There goes the neighbourhood . . .
A recent seminar on 'Social Exclusion and the Future of Cities' provided the occasion for an interesting discussion of the Urban Task Force report which was clearly focused more on America than Europe, notwithstanding the award of the riba Gold Medal to Barcelona.
Organised by 1999 lse Housing/case (Centre for Analysis of Social Exclusion), the event was introduced by American sociologist William Julius Wilson, who delivered a bleak warning about us urban breakdown: 70 per cent of manufacturing now takes place in the suburbs, he claimed, and commercially abandoned city centres are almost exclusively inhabited by poverty-stricken, crime-dependent, minority groups. But thanks to 'metropolitanism', he added, that image of metropolitan areas is being transformed. The new era of 'city-suburban cooperation' is based on the realisation that 'in a global economy the health of the central city is the key factor in firms' choice of location', and that the suburbs cannot cope with their increasing 'sprawl-related problems'. The fundamental issue is mobility: the modern metropolis is predicated on the 'need for access to all areas'. As 'congested freeways become a national epidemic', the urgency for developing good public-transport systems demands that city and suburbs are handled as part of one organism.
With reports of depopulation in city centres in the north of England, it is easy to whip up fear that British cities are facing American-style decay. Yet Professor Sir Peter Hall seemed confident that the incidence of 'multiple deprivation' or abandonment is mainly concentrated in localised areas of cities such as Sheffield, which have lost their economic basis in heavy industry and suffer from the particular problems associated with that process of adjustment. Hall suggested that, more generally, the answer to any drift away from the cities lies in ensuring high standards in urban schools, since 'the children of the cities have to be qualified for jobs, or [cities will] be filled by commuters.' There is also a need, said Hall, for building 'the kind of housing people like: more acceptable suburban house-type forms'.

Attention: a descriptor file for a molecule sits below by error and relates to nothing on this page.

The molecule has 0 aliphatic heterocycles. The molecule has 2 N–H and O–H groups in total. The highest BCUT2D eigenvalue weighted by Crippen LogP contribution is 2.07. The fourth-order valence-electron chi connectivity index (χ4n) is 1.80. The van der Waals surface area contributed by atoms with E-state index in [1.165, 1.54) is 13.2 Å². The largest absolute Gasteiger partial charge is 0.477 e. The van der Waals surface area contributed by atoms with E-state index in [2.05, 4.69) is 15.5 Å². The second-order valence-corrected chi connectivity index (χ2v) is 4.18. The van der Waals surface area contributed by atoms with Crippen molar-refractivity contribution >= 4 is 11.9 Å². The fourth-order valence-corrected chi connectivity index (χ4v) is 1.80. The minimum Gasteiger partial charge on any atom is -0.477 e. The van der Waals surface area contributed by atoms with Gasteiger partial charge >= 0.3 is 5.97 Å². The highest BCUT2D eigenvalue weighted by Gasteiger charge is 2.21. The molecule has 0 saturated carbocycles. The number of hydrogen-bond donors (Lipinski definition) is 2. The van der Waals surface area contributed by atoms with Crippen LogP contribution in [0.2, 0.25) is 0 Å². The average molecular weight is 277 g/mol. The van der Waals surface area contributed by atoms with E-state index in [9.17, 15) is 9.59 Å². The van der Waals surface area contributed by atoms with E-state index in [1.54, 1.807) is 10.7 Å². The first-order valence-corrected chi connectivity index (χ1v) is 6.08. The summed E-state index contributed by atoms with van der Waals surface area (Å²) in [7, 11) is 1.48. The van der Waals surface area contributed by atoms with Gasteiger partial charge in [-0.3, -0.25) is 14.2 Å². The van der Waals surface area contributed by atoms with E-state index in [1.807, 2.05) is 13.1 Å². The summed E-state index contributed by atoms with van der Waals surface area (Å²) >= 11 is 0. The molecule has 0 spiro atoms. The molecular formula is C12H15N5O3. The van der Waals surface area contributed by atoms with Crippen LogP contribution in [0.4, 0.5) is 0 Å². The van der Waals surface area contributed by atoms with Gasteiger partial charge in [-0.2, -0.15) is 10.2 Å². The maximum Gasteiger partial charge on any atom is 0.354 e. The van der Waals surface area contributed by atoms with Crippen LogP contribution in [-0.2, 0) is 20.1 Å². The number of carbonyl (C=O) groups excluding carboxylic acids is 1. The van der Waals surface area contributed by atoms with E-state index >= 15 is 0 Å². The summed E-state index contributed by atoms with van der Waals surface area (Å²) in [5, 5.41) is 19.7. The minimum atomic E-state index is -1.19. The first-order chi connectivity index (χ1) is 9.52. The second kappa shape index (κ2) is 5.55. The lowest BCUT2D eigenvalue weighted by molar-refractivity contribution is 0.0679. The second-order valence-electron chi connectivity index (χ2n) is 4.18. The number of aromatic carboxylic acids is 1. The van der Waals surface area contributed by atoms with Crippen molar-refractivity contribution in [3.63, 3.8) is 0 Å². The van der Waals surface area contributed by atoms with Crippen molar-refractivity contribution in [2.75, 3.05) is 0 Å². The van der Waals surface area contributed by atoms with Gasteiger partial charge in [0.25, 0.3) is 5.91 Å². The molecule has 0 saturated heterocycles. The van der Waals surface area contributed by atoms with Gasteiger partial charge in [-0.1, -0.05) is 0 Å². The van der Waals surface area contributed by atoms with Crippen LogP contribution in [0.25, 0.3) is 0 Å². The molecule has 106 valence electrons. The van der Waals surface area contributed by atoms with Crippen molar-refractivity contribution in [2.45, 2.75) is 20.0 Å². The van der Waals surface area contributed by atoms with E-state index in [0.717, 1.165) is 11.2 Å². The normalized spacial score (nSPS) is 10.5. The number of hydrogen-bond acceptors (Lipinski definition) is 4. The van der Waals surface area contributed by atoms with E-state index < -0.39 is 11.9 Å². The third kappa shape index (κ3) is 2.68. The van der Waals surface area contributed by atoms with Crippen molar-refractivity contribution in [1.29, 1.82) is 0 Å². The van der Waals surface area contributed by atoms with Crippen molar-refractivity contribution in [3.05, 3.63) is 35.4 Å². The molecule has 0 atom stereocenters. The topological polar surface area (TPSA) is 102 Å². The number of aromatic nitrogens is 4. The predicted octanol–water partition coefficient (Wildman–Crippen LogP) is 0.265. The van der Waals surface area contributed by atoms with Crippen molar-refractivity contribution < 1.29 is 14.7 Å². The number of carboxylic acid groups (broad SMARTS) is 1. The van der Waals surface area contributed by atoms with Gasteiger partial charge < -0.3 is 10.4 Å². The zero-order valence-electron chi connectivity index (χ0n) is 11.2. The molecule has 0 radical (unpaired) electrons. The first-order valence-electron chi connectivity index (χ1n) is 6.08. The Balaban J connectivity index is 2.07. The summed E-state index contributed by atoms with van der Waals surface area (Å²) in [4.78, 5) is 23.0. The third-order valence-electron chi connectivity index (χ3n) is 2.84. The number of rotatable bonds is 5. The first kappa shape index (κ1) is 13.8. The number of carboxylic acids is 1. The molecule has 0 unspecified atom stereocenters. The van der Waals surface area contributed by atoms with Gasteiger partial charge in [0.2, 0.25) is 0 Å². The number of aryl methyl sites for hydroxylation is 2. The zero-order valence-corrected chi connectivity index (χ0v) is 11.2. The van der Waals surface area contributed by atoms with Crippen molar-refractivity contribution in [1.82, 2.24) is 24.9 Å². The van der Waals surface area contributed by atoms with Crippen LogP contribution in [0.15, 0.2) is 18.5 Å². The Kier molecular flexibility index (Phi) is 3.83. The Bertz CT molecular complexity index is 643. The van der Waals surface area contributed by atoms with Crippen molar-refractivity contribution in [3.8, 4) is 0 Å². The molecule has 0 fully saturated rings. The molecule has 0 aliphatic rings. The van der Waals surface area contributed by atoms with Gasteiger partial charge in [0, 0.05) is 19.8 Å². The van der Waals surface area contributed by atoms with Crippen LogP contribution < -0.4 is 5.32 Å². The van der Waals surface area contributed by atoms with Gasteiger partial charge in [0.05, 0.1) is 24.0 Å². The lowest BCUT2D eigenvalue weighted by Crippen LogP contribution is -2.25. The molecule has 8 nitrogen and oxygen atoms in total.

However Hall's latter recommendation was vigorously countered by the Urban Task Force's Anne Powers. She presented a more holistic and positive analysis of the problems of the inner cities and the necessary measures. The answer, argued Powers, is not building suburban-style homes, but building up the social cohesion of neighbourhoods, through good local services and new laws about neighbourhood management - something the existing local- government system has failed to generate. 'Mixed neighbourhoods are manageable,' she insisted, and many 'undesirable', urban post-war housing estates 'would definitely be rescued and revitalised' if this principle was established, especially if 'every marginal neighbourhood had public transport links to jobs' and if 'impact charges' can be imposed to conserve the environment.